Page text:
Vietnam strives to raise credit rating by 2030 hinh anh 1Delegates at workshop on the improvement of sovereign credit rating by 2030 (Photo: Vietnamplus)

Truong Hung Long, Director of the Department of Debt Management and Foreign Finance under the Ministry of Finance said that in order to achieve the objective of improving the national credit rating by 2030, Vietnam will promote its strengths, such as economic and fiscal power. Vietnam should focus on good governance and institutional power as well as the banking sector, state-owned enterprises and global rating indicators.

Speaking at a workshop on improvement of sovereign credit rating in Ha Long on May 13, Long said that the Prime Minister recognizes the importance of improving the credit rating. As a result, the credibility ratio and rating outlook for 2013-2021 has improved in recent times.

"The Government has moved to extend channels to mobilize capital for development investment and created conditions for enterprises and commercial banks to diversify financial sources. This will help attract investment both directly and indirectly in Vietnam," Long said.

On March 31, 2022, the Prime Minister approved the "Project to Improve the National Credit Rating to 2030". The goal is to elevate Vietnam's credit rating to Investment Grade.

Currently, the Government of Vietnam has officially partnered with three of the world's largest and most prestigious rating institutions, Moody's, S&P and Fitch.

In the past, the two credit rating institutions Fitch and S&P rated Vietnam at BB and Moody's at Ba3, and all three institutions rated Vietnam as a Positive outlook.

Based on that, the Government of Vietnam successfully issued 3 international bond issuances in 2005, 2010 and 2014 with much cheaper issuance costs than in the past. This is thanks largely to the improved national credit rating and prospects combined with favorable international capital market conditions.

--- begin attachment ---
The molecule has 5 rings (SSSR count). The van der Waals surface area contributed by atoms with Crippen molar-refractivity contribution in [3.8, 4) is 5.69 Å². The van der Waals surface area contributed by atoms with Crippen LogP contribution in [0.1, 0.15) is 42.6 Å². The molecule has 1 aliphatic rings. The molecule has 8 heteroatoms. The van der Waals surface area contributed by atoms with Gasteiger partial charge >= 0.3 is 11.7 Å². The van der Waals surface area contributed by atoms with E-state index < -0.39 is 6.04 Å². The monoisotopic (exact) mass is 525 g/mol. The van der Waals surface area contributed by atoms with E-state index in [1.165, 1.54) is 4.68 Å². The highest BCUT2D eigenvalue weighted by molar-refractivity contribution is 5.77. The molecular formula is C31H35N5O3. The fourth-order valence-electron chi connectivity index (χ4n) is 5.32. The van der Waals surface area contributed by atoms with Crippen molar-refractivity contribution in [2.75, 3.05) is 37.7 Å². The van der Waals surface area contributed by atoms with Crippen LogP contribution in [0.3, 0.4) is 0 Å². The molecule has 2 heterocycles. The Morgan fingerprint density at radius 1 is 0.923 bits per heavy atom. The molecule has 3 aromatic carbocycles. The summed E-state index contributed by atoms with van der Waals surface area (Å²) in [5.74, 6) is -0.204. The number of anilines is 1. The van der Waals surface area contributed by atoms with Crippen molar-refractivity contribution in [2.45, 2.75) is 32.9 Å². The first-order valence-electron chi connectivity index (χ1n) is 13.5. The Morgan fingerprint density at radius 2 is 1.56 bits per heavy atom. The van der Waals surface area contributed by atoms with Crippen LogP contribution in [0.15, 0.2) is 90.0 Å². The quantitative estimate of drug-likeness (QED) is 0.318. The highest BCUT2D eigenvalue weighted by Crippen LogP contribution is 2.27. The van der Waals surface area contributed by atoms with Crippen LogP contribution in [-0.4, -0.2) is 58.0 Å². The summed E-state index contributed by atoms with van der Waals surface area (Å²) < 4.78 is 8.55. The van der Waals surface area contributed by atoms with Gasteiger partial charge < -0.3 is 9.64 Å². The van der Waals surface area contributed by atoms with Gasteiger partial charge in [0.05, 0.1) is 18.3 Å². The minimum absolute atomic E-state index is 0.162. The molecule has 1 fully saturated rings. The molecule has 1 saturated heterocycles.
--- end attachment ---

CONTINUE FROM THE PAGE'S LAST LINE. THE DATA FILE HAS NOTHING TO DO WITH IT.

Deputy Prime Minister Le Minh Khai approved the sovereign credit rating improvement project to 2030. This is part of an effort to make Vietnam a developing and upper-middle-income country with modern industry. It should serve to elevate the country’s international reputation and reduce credit risk.

The country has targeted to raise its credit rating to Baa3 or better on Moody’s scale and BBB- or better on the Standard & Poor’s and Fitch by 2030. These are considered as “Investment Grade, he said.

Under the project, the annual GDP growth during the period will average about 7 percent. The per capita GDP will reach about 7,500 USD by 2030, while the total social investment should account for some 33 – 35 percent of the GDP.

Vietnam will try to reduce State budget overspending, aiming for a 3 percent reduction. The country will also ensure that public and government debts will not exceed 60 percent and 50 percent of the GDP, respectively.

The main solutions are to build a strong public financial system, improve debt indexes, and promote fiscal consolidation. Other important factors include enhancing the transparency of fiscal policies, managing investment plans on a medium-term basis, and fostering harmony between medium-run investment and the national financial plans.

Additionally, the project highlighted the need to enhance the structure and quality of the banking system and State-owned enterprises to lower risks to the State budget. It also highlighted efforts to strengthen regulatory framework on providing loans and expanding credit growth, with a focus on production and the Government’s priority areas.

Vietnam’s current credit rating on S&P and Fitch’s scale stands at BB while the country is rated at Ba3 on the Moody’s scale./.